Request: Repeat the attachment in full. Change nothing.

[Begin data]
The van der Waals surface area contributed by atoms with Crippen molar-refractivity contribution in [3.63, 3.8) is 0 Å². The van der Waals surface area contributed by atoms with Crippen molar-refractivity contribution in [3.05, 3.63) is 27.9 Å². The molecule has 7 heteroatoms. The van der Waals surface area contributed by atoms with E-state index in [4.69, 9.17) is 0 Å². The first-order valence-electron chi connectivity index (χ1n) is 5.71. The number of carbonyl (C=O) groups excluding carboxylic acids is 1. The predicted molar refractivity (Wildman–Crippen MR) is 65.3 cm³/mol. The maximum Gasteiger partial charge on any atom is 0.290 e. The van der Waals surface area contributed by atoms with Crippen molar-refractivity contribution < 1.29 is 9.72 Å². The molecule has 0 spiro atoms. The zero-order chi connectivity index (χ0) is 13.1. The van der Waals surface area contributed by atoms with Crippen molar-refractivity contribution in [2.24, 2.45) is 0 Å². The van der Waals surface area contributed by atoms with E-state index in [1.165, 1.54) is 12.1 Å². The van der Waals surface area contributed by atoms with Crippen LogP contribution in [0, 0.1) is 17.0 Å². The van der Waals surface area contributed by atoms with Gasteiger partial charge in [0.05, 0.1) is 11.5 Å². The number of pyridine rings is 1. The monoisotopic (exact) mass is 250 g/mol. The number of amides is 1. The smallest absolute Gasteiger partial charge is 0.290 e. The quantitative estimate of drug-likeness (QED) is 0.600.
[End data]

The van der Waals surface area contributed by atoms with Crippen molar-refractivity contribution in [3.63, 3.8) is 0 Å². The van der Waals surface area contributed by atoms with Crippen molar-refractivity contribution in [3.05, 3.63) is 27.9 Å². The molecule has 7 heteroatoms. The van der Waals surface area contributed by atoms with E-state index in [4.69, 9.17) is 0 Å². The first-order valence-electron chi connectivity index (χ1n) is 5.71. The number of carbonyl (C=O) groups excluding carboxylic acids is 1. The predicted molar refractivity (Wildman–Crippen MR) is 65.3 cm³/mol. The maximum Gasteiger partial charge on any atom is 0.290 e. The van der Waals surface area contributed by atoms with Crippen molar-refractivity contribution < 1.29 is 9.72 Å². The molecule has 0 spiro atoms. The zero-order chi connectivity index (χ0) is 13.1. The van der Waals surface area contributed by atoms with Crippen molar-refractivity contribution in [2.24, 2.45) is 0 Å². The van der Waals surface area contributed by atoms with E-state index in [1.165, 1.54) is 12.1 Å². The van der Waals surface area contributed by atoms with Crippen LogP contribution in [0, 0.1) is 17.0 Å². The van der Waals surface area contributed by atoms with Gasteiger partial charge in [0.05, 0.1) is 11.5 Å². The number of pyridine rings is 1. The monoisotopic (exact) mass is 250 g/mol. The number of amides is 1. The smallest absolute Gasteiger partial charge is 0.290 e. The quantitative estimate of drug-likeness (QED) is 0.600.